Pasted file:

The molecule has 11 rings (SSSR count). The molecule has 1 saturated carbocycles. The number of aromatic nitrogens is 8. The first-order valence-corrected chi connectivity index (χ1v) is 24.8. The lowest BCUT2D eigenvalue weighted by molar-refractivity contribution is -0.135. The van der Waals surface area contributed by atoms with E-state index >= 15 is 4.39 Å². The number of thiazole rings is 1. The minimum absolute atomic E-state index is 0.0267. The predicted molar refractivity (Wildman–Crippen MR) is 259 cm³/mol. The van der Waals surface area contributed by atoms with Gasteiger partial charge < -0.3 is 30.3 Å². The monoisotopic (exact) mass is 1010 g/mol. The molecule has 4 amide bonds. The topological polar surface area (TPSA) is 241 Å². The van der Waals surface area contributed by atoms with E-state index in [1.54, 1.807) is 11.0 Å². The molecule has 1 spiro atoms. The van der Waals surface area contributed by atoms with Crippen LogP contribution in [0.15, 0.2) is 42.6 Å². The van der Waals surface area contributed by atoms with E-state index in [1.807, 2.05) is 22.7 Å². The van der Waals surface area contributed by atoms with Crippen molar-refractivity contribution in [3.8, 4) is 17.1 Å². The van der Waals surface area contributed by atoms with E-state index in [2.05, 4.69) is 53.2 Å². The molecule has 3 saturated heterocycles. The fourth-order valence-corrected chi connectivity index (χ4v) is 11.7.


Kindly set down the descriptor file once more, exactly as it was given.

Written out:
The molecule has 11 rings (SSSR count). The molecule has 1 saturated carbocycles. The number of aromatic nitrogens is 8. The first-order valence-corrected chi connectivity index (χ1v) is 24.8. The lowest BCUT2D eigenvalue weighted by molar-refractivity contribution is -0.135. The van der Waals surface area contributed by atoms with E-state index >= 15 is 4.39 Å². The number of thiazole rings is 1. The minimum absolute atomic E-state index is 0.0267. The predicted molar refractivity (Wildman–Crippen MR) is 259 cm³/mol. The van der Waals surface area contributed by atoms with Gasteiger partial charge < -0.3 is 30.3 Å². The monoisotopic (exact) mass is 1010 g/mol. The molecule has 4 amide bonds. The topological polar surface area (TPSA) is 241 Å². The van der Waals surface area contributed by atoms with E-state index in [1.54, 1.807) is 11.0 Å². The molecule has 1 spiro atoms. The van der Waals surface area contributed by atoms with Crippen LogP contribution in [0.15, 0.2) is 42.6 Å². The van der Waals surface area contributed by atoms with E-state index in [1.807, 2.05) is 22.7 Å². The van der Waals surface area contributed by atoms with Crippen molar-refractivity contribution in [3.8, 4) is 17.1 Å². The van der Waals surface area contributed by atoms with E-state index in [2.05, 4.69) is 53.2 Å². The molecule has 3 saturated heterocycles. The fourth-order valence-corrected chi connectivity index (χ4v) is 11.7.